Education And Debate

Informed consent: lessons from Australia

BMJ 2002; 324 doi: http://dx.doi.org/10.1136/bmj.324.7328.39 (Published 05 January 2002) Cite this as: BMJ 2002;324:39
  1. Loane Skene, professor of law (l.skene@unimelb.edu.au)a,
  2. Richard Smallwood, Commonwealth chief medical officer (Richard.Smallwood@health.gov.au)b
  1. a Faculty of Law, University of Melbourne, Parkville, Victoria 3010, Australia
  2. b Department of Health and Aged Care, Alexander Building, Furzer Street, Woden, ACT 2606, Australia
  1. Correspondence to: Professor Skene

    Courts in Australia and England have begun applying a tougher standard to the information that doctors should give their patients—that of what a reasonable patient might expect rather than of what a reasonable body of doctors might think. Loane Skene and Richard Smallwood outline some recent cases in Australia and argue that doctors have not yet caught up with this change in judges' thinking and are thus laying themselves open to negligence claims

    The information that doctors are legally required to give patients before they investigate or treat them has been debated for over a decade. Until recently English courts have generally adopted the standard of accepted medical practice. This is based on the “Bolam test” of negligence—that practitioners are not negligent if they act in accordance with practice accepted by a responsible body of medical opinion.1 However, recent judgments in both English and Australian courts suggest that judges are moving away from accepting what “reasonable doctors” might do to supporting what “reasonable patients” might expect. This tougher (for doctors) standard requires that doctors understand their obligations. But, despite judges setting out their criteria and specific guidance, experience in Australia suggests that doctors haven't yet caught up with this change in judges' thinking. There are probably lessons here for Britain, and other countries with similar legal systems.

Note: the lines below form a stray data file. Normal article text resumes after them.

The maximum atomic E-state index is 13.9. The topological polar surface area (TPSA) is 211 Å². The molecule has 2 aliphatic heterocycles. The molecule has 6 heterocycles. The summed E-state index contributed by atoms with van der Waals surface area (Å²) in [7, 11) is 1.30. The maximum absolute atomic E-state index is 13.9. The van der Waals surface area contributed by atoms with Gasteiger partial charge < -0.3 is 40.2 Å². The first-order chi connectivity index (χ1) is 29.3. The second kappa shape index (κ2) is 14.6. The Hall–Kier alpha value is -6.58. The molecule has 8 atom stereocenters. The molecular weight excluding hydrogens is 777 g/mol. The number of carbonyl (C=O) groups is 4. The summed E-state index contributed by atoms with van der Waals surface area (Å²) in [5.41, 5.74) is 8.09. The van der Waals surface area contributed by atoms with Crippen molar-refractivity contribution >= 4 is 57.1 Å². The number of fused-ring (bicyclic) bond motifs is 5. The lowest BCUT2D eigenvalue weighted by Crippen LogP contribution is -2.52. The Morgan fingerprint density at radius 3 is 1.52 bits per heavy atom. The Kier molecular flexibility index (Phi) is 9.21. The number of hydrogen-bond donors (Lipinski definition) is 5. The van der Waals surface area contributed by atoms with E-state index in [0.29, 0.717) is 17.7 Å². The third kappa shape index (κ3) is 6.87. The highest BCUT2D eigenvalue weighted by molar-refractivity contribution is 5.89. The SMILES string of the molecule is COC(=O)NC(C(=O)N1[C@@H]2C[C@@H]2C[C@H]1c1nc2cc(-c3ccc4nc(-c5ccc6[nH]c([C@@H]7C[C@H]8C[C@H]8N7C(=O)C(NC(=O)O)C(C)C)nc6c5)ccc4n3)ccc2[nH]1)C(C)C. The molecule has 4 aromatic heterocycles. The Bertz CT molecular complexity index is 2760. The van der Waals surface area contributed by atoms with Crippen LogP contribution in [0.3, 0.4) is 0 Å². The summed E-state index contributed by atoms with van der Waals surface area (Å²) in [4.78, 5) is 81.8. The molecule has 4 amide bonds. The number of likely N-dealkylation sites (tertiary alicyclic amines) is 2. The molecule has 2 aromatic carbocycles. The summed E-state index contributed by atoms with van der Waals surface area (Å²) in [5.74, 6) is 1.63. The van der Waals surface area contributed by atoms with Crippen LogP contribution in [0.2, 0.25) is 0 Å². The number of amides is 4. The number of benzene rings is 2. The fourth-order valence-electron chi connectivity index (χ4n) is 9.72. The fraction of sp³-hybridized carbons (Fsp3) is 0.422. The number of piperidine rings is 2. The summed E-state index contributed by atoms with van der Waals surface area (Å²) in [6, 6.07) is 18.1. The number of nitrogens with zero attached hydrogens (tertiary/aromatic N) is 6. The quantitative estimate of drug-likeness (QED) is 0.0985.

Summary points

    In the past decade both English and Australian courts have adopted a more patient centred standard in deciding what risks doctors must disclose to patients

    Professional bodies have issued guidelines to help doctors inform their patients

    Yet in Australia many doctors still do not understand their legal duties and many are being held liable for their failure to inform

    An empirical study of doctors' understanding and practices might be useful in the United Kingdom

    Changing case law

    Recent English case law suggests that the Bolam …

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